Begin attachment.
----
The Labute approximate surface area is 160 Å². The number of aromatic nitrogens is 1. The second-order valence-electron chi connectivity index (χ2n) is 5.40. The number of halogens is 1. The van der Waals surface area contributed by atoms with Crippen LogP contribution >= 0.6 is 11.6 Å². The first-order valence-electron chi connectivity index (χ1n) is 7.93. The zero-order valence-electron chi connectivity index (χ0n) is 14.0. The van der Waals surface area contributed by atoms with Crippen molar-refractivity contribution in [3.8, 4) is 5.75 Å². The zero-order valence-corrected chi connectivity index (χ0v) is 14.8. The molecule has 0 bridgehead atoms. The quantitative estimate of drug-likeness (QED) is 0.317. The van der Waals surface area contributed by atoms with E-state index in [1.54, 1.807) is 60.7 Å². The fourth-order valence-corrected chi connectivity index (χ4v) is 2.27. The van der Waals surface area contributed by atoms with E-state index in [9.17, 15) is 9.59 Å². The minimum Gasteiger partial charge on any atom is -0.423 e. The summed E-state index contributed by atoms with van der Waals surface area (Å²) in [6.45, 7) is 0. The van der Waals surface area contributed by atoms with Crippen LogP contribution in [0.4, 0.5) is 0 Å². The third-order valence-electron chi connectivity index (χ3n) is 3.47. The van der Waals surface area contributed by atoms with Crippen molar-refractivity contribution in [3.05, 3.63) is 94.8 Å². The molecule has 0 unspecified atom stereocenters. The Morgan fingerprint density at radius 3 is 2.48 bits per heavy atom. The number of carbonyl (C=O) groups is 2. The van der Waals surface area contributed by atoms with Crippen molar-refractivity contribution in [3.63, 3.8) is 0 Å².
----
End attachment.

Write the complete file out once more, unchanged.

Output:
The Labute approximate surface area is 160 Å². The number of aromatic nitrogens is 1. The second-order valence-electron chi connectivity index (χ2n) is 5.40. The number of halogens is 1. The van der Waals surface area contributed by atoms with Crippen LogP contribution >= 0.6 is 11.6 Å². The first-order valence-electron chi connectivity index (χ1n) is 7.93. The zero-order valence-electron chi connectivity index (χ0n) is 14.0. The van der Waals surface area contributed by atoms with Crippen molar-refractivity contribution in [3.8, 4) is 5.75 Å². The zero-order valence-corrected chi connectivity index (χ0v) is 14.8. The molecule has 0 bridgehead atoms. The quantitative estimate of drug-likeness (QED) is 0.317. The van der Waals surface area contributed by atoms with E-state index in [1.54, 1.807) is 60.7 Å². The fourth-order valence-corrected chi connectivity index (χ4v) is 2.27. The van der Waals surface area contributed by atoms with E-state index in [9.17, 15) is 9.59 Å². The minimum Gasteiger partial charge on any atom is -0.423 e. The summed E-state index contributed by atoms with van der Waals surface area (Å²) in [6.45, 7) is 0. The van der Waals surface area contributed by atoms with Crippen LogP contribution in [0.4, 0.5) is 0 Å². The third-order valence-electron chi connectivity index (χ3n) is 3.47. The van der Waals surface area contributed by atoms with Crippen molar-refractivity contribution in [3.05, 3.63) is 94.8 Å². The molecule has 0 unspecified atom stereocenters. The Morgan fingerprint density at radius 3 is 2.48 bits per heavy atom. The number of carbonyl (C=O) groups is 2. The van der Waals surface area contributed by atoms with Crippen molar-refractivity contribution in [3.63, 3.8) is 0 Å².